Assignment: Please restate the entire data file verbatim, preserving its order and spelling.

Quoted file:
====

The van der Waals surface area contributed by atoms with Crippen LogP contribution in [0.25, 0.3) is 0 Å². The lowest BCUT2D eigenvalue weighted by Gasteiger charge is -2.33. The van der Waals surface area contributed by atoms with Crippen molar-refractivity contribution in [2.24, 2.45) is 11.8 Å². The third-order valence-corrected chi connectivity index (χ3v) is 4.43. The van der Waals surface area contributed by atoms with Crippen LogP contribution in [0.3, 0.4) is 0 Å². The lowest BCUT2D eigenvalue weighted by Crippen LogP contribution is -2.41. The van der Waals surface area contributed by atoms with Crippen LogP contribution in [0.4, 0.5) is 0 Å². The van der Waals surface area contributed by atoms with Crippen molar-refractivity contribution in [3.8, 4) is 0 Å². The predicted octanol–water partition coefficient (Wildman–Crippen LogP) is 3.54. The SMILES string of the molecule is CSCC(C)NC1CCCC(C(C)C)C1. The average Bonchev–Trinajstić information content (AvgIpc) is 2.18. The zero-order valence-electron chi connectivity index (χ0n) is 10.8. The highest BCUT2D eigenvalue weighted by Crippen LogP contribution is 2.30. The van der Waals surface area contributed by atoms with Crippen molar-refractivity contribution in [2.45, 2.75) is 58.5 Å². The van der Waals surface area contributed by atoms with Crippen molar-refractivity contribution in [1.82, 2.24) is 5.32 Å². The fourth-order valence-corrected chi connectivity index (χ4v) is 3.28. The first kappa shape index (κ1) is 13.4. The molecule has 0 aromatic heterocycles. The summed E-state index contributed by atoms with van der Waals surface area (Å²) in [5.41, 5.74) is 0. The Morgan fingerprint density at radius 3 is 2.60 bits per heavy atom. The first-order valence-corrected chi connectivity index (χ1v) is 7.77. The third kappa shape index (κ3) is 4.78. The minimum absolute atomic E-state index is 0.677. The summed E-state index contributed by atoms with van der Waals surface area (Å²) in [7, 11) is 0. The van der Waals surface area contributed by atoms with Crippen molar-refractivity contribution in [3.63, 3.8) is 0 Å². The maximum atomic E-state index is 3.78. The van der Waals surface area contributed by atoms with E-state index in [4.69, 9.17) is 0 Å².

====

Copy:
The van der Waals surface area contributed by atoms with Crippen LogP contribution in [0.25, 0.3) is 0 Å². The lowest BCUT2D eigenvalue weighted by Gasteiger charge is -2.33. The van der Waals surface area contributed by atoms with Crippen molar-refractivity contribution in [2.24, 2.45) is 11.8 Å². The third-order valence-corrected chi connectivity index (χ3v) is 4.43. The van der Waals surface area contributed by atoms with Crippen LogP contribution in [0.3, 0.4) is 0 Å². The lowest BCUT2D eigenvalue weighted by Crippen LogP contribution is -2.41. The van der Waals surface area contributed by atoms with Crippen LogP contribution in [0.4, 0.5) is 0 Å². The van der Waals surface area contributed by atoms with Crippen molar-refractivity contribution in [3.8, 4) is 0 Å². The predicted octanol–water partition coefficient (Wildman–Crippen LogP) is 3.54. The SMILES string of the molecule is CSCC(C)NC1CCCC(C(C)C)C1. The average Bonchev–Trinajstić information content (AvgIpc) is 2.18. The zero-order valence-electron chi connectivity index (χ0n) is 10.8. The highest BCUT2D eigenvalue weighted by Crippen LogP contribution is 2.30. The van der Waals surface area contributed by atoms with Crippen molar-refractivity contribution in [2.45, 2.75) is 58.5 Å². The van der Waals surface area contributed by atoms with Crippen molar-refractivity contribution in [1.82, 2.24) is 5.32 Å². The fourth-order valence-corrected chi connectivity index (χ4v) is 3.28. The first kappa shape index (κ1) is 13.4. The molecule has 0 aromatic heterocycles. The summed E-state index contributed by atoms with van der Waals surface area (Å²) in [5.41, 5.74) is 0. The Morgan fingerprint density at radius 3 is 2.60 bits per heavy atom. The first-order valence-corrected chi connectivity index (χ1v) is 7.77. The third kappa shape index (κ3) is 4.78. The minimum absolute atomic E-state index is 0.677. The summed E-state index contributed by atoms with van der Waals surface area (Å²) in [7, 11) is 0. The van der Waals surface area contributed by atoms with Crippen molar-refractivity contribution in [3.63, 3.8) is 0 Å². The maximum atomic E-state index is 3.78. The van der Waals surface area contributed by atoms with E-state index in [4.69, 9.17) is 0 Å².